The opening sequence of Village of the Damned also explores the fear of inbreeding and its consequences, but again, the film deals with inbreeding through a series of contrasts. Inbreeding stereotypically results from isolation. The already isolated village of Midwich becomes further isolated by the boundaries drawn up by the scientists and military who are trying to figure out why everyone in Midwich has fallen asleep at the same time. The eventual scenario that unfolds, however, turns out to be the exact opposite of an incestuous situation. Not only are the impregnators from very far away, as they are probably interstellar travelers, but the children that result are also the opposite of typically inbred children. Rather than being mentally and physically compromised, these children are ultra-intelligent, developing at mental and physical rates unheard of to mankind. They are even telepathic, capable of making others do as they please, no matter how dire the consequences may be.

Gordon Zellaby is an interesting figure in all this, in that he begins the film as a logical man of science, as well as somewhat overly calm and unsympathetic to what his wife is going through during her pregnancy, as well as the emotional pain and fright that she endures after having given birth to their child. Released in 1960, Gordon’s behavior in Village of the Damned is prescient in its anticipation of the threatening realities the birth control pill – as well as test tube babies and other modern means of reproducing humans – would have upon males in the emerging decade ahead. Not only did these new types of technology disempower the male and his ability to reproduce, but it also empowered females, partially because they could enjoy sex solely for pleasure, and partially because women were more capable than ever of deciding when and if they wanted to become pregnant.

Once Gordon realizes that the child his wife is carrying is probably not his and that he has been disempowered in his role as both a husband as well as a sexual being, he becomes even more excited than when he thought that it was his own child. In fact, Gordon becomes the only person in all of Midwich to show a genuine, growing love for the children, growing even more enthused and optimistic as he witnesses the children’s development.

The figure of Gordon Zellaby is a troubling one, to say the least. Gordon replaces his wife’s role as a mother, and becomes a father-figure to the entire group of children in a way that acknowledges the fear of irresponsible males when it comes to children. These are not Gordon’s offspring, not even the child that his wife is the mother of, and yet Gordon functions as a sort of idealized, ultra-responsible male, regardless.

The role of the children in Village of the Damned is also troubling, as is the film’s presentation of what one would normally expect of a child. Even if children are typically considered “bad,” in the sense that they misbehave or act in delinquent ways, one usually gets a sense that they are still less powerful, both physically and authoritatively, than the adults around them. The children in Village of the Damned, however, are not only more developed and advanced than the adults around them, but they possess genuine control over these adults. In Midwich, it is the children who discipline the grownups. At the rate these children are growing, they will soon be able to reproduce as adults themselves.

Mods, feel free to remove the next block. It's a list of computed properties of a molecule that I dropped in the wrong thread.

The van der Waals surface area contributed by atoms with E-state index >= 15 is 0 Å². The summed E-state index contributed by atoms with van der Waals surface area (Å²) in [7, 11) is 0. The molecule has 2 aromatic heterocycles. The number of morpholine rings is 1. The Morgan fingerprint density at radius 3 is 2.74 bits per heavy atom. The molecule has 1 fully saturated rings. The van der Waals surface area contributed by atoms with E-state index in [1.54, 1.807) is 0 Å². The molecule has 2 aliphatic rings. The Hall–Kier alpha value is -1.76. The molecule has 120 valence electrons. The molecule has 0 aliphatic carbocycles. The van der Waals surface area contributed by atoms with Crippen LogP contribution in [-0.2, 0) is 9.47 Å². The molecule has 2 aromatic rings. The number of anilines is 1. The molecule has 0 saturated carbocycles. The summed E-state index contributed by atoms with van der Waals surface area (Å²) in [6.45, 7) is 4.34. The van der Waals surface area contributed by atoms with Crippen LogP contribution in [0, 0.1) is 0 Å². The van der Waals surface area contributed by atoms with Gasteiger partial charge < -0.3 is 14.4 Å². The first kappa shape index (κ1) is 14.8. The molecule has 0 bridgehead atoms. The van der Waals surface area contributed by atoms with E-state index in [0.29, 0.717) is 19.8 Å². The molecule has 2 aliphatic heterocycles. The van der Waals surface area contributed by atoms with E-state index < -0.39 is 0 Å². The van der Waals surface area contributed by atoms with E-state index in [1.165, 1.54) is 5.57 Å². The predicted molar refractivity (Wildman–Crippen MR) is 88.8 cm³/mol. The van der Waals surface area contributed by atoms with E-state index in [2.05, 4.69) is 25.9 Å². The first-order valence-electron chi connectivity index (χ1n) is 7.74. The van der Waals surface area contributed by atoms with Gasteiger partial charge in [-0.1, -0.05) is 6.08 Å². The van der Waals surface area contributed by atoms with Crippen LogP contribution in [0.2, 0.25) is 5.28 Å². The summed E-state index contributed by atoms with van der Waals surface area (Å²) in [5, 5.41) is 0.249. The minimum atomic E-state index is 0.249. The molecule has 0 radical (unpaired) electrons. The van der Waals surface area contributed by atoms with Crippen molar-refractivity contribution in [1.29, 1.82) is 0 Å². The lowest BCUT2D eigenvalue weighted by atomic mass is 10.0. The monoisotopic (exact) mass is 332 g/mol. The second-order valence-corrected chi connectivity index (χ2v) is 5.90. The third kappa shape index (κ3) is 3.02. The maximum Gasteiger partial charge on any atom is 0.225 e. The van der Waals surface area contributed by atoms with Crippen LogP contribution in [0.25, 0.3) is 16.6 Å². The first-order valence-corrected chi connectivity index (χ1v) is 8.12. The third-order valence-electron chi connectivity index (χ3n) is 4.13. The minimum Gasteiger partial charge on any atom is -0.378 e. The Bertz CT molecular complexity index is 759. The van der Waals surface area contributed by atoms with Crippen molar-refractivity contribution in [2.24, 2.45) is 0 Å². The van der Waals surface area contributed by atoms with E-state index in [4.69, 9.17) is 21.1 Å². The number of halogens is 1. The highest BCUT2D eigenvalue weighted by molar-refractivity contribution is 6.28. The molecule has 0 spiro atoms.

Village of the Damned examines female angst in regards to the role of control and choice when bearing children, ironically by not giving the women in the film a choice in such matters. The children that result, then, can be seen as exaggeratedly evil in order to justify — and guiltily express — the decision to not want to bear offspring in the first place. Besides existing as the physical incarnation of a collective psychic guilt on the part of Midwich’s adults, the children remain isolated and constantly battling adults throughout the film. In this sense, these children are simply trying to survive in a time when bearing offspring is no longer a consequence, but a choice.

The ending of Village of the Damned, in which Gordon sees the only solution to stopping the children is to blow them up, and himself in the process, becomes a sort of abortion after the fact, in which scientific logic conquers God’s will (the communal immaculate conception that opens the film). That Gordon dies with the children also points to the awkward re-shuffling of gender roles that has taken place throughout the film, and Gordon’s own inability as a male to accept these changes. Having attempted to nurture the children, Gordon responds to his failings, and to his frustrations over the absence of a nurturing female presence, by reverting back to a state of primal panic, drawing (but never verbalizing) a hyperbolically macho conclusion: “If you won’t take care of these children, then I’ll take care of the situation.” Gordon’s beliefs reflect the outlook of the film as a whole, which subtly blames shifting female sexual priority for the outbreak of unwanted, unlovable children that take over Midwich, and nearly take over the world.